Assumed Service of notice when it not received back not accepted by ITAT as proof of service on the assessee. Order of CIT(A) remanded holding that assessee was prevented by reasonable and sufficient cause for not appearing
ABCAUS Case Law Citation:
ABCAUS 2657 (2018) (12) ITAT
The appeal by the assessee was directed against the ex-parte order passed by the CIT(A) in dismissing the appeal ex-parte for non-prosecution on account of non-compliance to the two notices issued for hearings.
The case of the assessee was taken up for scrutiny and the assessment concluded u/s 143(3) of the Income Tax Act, 1961 ( the Act ) wherein the assessee’s income was determined by making an an addition by the assessing officer (‘AO’) in respect of unexplained cash deposits in the assessee’s bank account.
Aggrieved by the order of assessment, the assessee filed an appeal before the CIT(A) which was dismissed as above. The assessee, being aggrieved by the ex-parte order filed an appeal before the Tribunal.
The assessee assailed the impugned ex-parte order of the CIT(A) as being bad in law and against the principles of natural justice. It was contended that the CIT(A) erred in concluding that the assessee is not interested in pursuing the appeal and dismissing the appeal for non-prosecution.
It was further submitted that even otherwise, the CIT(A) ought to have disposed off the appeal on merits.
It was also argued that the assessee was prevented by reasonable and sufficient cause for not appearing before the CIT(A) in the two hearings fixed, as the notices said to be issued were not received by the assessee.
The Tribunal observed that as stated by the assessee, the reason for non-appearance for the hearings was because the aforesaid notices were never received by him. On the other hand, the CIT(A) in the impugned order assumed that the two notices were served on the assessee since the notices were not received back by his office.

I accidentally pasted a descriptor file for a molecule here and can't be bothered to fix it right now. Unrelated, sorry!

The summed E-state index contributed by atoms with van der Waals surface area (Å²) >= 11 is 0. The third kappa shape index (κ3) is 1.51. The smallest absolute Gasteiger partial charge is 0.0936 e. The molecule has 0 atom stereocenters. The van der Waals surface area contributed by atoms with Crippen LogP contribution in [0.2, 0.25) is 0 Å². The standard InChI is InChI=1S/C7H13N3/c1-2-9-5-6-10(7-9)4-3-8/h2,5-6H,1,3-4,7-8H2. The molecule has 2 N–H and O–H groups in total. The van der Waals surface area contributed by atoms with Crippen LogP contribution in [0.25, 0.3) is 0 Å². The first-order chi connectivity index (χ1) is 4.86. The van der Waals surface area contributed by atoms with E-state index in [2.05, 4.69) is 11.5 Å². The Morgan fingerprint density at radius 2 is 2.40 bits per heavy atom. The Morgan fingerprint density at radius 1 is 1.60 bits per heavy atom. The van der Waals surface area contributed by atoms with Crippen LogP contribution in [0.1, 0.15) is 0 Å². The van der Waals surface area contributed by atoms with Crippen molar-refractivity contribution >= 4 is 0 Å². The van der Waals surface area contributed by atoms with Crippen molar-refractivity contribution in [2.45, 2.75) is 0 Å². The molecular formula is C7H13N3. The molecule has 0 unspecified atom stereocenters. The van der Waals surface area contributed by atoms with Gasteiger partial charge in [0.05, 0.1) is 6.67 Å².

The Tribunal observed that no proof could be adduced by the Department to establish that the said two notices were served on the assessee. Neither any proof had been placed on record to establish service of the aforesaid notices on the assessee nor the issue of dispute had been decided on merits.
The Tribunal opined that since no proof was placed before it by the Revenue to establish that the notices were served by the office of the CIT(A) on the assessee, the assessee was prevented by reasonable and sufficient cause for not appearing for hearings before the CIT(A).
Thus in the interest of substantial justice, the Tribunal set aside the impugned ex-parte order of the CIT(A) and restored the matter to the file of the CIT(A) to hear and decide the assessee’s appeal afresh on merits, after affording the assessee adequate opportunity of being heard